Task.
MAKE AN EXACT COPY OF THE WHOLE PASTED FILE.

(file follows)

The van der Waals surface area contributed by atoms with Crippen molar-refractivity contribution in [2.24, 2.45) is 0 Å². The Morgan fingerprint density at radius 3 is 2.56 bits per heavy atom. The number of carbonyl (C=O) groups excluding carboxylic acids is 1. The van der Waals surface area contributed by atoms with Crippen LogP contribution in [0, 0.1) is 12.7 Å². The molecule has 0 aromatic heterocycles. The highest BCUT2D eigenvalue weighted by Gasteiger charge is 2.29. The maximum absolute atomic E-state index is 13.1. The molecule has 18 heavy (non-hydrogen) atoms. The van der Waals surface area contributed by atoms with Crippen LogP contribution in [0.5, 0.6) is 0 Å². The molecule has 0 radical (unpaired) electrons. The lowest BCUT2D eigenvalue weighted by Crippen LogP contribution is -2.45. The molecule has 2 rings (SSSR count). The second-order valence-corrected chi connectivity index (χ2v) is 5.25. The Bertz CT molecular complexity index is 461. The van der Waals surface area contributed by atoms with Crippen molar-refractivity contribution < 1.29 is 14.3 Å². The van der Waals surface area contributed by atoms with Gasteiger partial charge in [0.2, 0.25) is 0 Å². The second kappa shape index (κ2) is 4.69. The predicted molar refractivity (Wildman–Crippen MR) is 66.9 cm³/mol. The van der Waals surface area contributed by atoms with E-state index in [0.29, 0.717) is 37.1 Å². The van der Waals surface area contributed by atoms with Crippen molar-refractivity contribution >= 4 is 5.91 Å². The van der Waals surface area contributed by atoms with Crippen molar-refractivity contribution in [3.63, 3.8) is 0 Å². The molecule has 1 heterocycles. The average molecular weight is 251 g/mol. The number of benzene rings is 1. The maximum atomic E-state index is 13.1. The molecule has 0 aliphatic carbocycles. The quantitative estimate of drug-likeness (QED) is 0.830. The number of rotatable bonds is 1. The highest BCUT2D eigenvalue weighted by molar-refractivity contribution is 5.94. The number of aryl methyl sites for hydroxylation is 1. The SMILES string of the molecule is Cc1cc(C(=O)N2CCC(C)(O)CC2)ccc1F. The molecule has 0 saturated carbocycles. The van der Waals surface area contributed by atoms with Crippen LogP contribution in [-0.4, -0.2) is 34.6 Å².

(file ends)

The van der Waals surface area contributed by atoms with Crippen molar-refractivity contribution in [2.24, 2.45) is 0 Å². The Morgan fingerprint density at radius 3 is 2.56 bits per heavy atom. The number of carbonyl (C=O) groups excluding carboxylic acids is 1. The van der Waals surface area contributed by atoms with Crippen LogP contribution in [0, 0.1) is 12.7 Å². The molecule has 0 aromatic heterocycles. The highest BCUT2D eigenvalue weighted by Gasteiger charge is 2.29. The maximum absolute atomic E-state index is 13.1. The molecule has 18 heavy (non-hydrogen) atoms. The van der Waals surface area contributed by atoms with Crippen LogP contribution in [0.5, 0.6) is 0 Å². The molecule has 0 radical (unpaired) electrons. The lowest BCUT2D eigenvalue weighted by Crippen LogP contribution is -2.45. The molecule has 2 rings (SSSR count). The second-order valence-corrected chi connectivity index (χ2v) is 5.25. The Bertz CT molecular complexity index is 461. The van der Waals surface area contributed by atoms with Crippen molar-refractivity contribution < 1.29 is 14.3 Å². The van der Waals surface area contributed by atoms with Gasteiger partial charge in [0.2, 0.25) is 0 Å². The second kappa shape index (κ2) is 4.69. The predicted molar refractivity (Wildman–Crippen MR) is 66.9 cm³/mol. The van der Waals surface area contributed by atoms with E-state index in [0.29, 0.717) is 37.1 Å². The van der Waals surface area contributed by atoms with Crippen molar-refractivity contribution >= 4 is 5.91 Å². The van der Waals surface area contributed by atoms with Crippen molar-refractivity contribution in [3.63, 3.8) is 0 Å². The molecule has 1 heterocycles. The average molecular weight is 251 g/mol. The number of benzene rings is 1. The maximum atomic E-state index is 13.1. The molecule has 0 aliphatic carbocycles. The quantitative estimate of drug-likeness (QED) is 0.830. The number of rotatable bonds is 1. The highest BCUT2D eigenvalue weighted by molar-refractivity contribution is 5.94. The number of aryl methyl sites for hydroxylation is 1. The SMILES string of the molecule is Cc1cc(C(=O)N2CCC(C)(O)CC2)ccc1F. The molecule has 0 saturated carbocycles. The van der Waals surface area contributed by atoms with Crippen LogP contribution in [-0.4, -0.2) is 34.6 Å².